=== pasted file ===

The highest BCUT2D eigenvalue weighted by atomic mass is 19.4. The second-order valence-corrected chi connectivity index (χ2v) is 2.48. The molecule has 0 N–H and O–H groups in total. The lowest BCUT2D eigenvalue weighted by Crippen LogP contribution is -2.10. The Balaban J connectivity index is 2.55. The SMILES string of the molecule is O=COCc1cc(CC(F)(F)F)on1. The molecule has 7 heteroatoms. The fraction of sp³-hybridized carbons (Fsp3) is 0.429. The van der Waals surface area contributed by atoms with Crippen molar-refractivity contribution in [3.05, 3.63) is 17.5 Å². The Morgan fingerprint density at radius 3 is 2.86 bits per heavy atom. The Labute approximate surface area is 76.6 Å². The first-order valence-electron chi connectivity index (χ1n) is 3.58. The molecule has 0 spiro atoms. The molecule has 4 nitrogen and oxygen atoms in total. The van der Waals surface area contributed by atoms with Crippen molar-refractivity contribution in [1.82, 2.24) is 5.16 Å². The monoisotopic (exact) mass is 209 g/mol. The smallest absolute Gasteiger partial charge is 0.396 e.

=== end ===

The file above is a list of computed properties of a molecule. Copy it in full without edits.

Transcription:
The highest BCUT2D eigenvalue weighted by atomic mass is 19.4. The second-order valence-corrected chi connectivity index (χ2v) is 2.48. The molecule has 0 N–H and O–H groups in total. The lowest BCUT2D eigenvalue weighted by Crippen LogP contribution is -2.10. The Balaban J connectivity index is 2.55. The SMILES string of the molecule is O=COCc1cc(CC(F)(F)F)on1. The molecule has 7 heteroatoms. The fraction of sp³-hybridized carbons (Fsp3) is 0.429. The van der Waals surface area contributed by atoms with Crippen molar-refractivity contribution in [3.05, 3.63) is 17.5 Å². The Morgan fingerprint density at radius 3 is 2.86 bits per heavy atom. The Labute approximate surface area is 76.6 Å². The first-order valence-electron chi connectivity index (χ1n) is 3.58. The molecule has 0 spiro atoms. The molecule has 4 nitrogen and oxygen atoms in total. The van der Waals surface area contributed by atoms with Crippen molar-refractivity contribution in [1.82, 2.24) is 5.16 Å². The monoisotopic (exact) mass is 209 g/mol. The smallest absolute Gasteiger partial charge is 0.396 e.